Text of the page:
Presented above is a new, efficient construction for verifiably shuffling encrypted data, and a particular way that this construction can be used to conduct a universally verifiable electronic election system. That system depends on a collection of election authorities to “shuffle,” or “anonymize” the ballot data that has been collected at vote time. This process takes place after all votes have been cast, but before ballots are decrypted and tabulated. The validity construction prevents any one or more of the election authorities from making any changes to the original election data without being discovered by anyone auditing the final election transcript.
A disadvantage with this approach is that voter anonymity is not protected by as strong a mechanism as is election integrity. Election integrity is protected by pure computational intractibility—it is essentially impossible for the election authorities to produce false election results without detection—even if they all act in collusion. However, by acting in collusion, they are able to determine the contents of any individual voter's ballot with relative ease.
The same underlying shuffle construction can be used to construct a new election protocol that eliminates this weakness. The idea is to move the shuffling to the registration, or ballot request phase of the election, thereby anonymizing the identities of the voters without losing strict control, and audit of election eligibility rules—i.e., only ballots cast by registered voters should be counted, and multiple ballots from the same voter should not be accepted. With this accomplished, it is no longer even necessary to encrypt ballots, and tabulation can be performed “in the clear”—which is obviously an easy process to audit.
The idea of using the construction as part of an anonymous registration process has applications beyond voting. Any situation where access to a resource, such as a server or file, needs to be limited to authorized personnel, but where those who are authorized wish to protect their individual identity, may use this construction to meet both requirements simultaneously. For example, applications of group signatures may be equally applicable to the protocols described herein. Note also that the term “voter” is generally used herein to refer to any individual or organization that employs some or all of the protocols described herein.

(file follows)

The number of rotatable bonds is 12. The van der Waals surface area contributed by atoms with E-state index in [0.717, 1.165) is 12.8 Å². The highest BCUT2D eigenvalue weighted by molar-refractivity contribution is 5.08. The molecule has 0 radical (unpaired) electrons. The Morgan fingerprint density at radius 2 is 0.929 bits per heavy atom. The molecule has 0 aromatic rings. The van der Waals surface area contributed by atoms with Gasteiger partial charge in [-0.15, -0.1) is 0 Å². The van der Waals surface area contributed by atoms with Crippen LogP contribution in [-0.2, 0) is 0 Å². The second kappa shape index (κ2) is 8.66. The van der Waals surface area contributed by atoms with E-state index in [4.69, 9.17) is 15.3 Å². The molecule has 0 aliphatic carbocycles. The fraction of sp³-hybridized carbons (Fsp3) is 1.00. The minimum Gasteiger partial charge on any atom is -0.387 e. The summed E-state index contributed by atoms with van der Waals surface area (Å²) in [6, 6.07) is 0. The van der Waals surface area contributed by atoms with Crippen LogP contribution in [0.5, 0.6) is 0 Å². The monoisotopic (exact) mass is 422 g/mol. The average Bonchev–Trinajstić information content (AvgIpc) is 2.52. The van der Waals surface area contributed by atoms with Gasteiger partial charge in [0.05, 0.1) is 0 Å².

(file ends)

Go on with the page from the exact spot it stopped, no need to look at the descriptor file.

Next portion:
Outline of the Protocols
Two protocol variants are provided, both of which follow the same high level flow of information. Each protocol begins with the assumption that a set of public keys has been stored in some central authentication database, or certificate server. Each corresponding private key is known by one, and only one, eligible voter. Furthermore, the correspondence between public key and individual voter is known by the entity, or entities, who control the certificate server. (The exact form of these public/private key pairs are slightly different in each variant of the protocol.) In practice, the public keys will likely be wrapped in the form of a digital certificate which ties all identifying information together with the public key in a single piece of formatted data. (This is the convention followed by widely accepted Public Key Infrastructures, or PKI's.)
Typically, this distribution of keys and certificates will be accomplished by a tightly controlled registration process, the most secure of which would be an “in person” registration process where the voters can be physically identified at the time of certificate generation. (Such registration processes are described in detail in U.S. patent application Ser. No. 09/534,836 noted above.) It is important to distinguish between two different types of certificates that exist in the protocols. The first type are the certificates just described, where the association between public key and individual person is publicly, or at least widely known (“standard certificates”). The second type are the certificates that will be distributed in the stages of the protocol that follow the initial registration phase just described (“anonymous certificates”). These anonymous certificates are distinguishable from each other, at very least by the fact that they contain different public keys, however, the only individual who knows the owner of a given anonymous certificate is the owner himself. It is the goal of the protocol to guarantee that

 Only individuals who own one of the standard certificates are issued an anonymous certificate.
In most applications, such as the voting application, it is also the goal of the protocol to guarantee that

 Each individual is issued only as many anonymous certificates as he/she has standard certificates. (Usually, each owner of a standard certificate will have only one standard certificate.)
Once the registration of standard certificates is complete, the protocol variants each proceed as follows.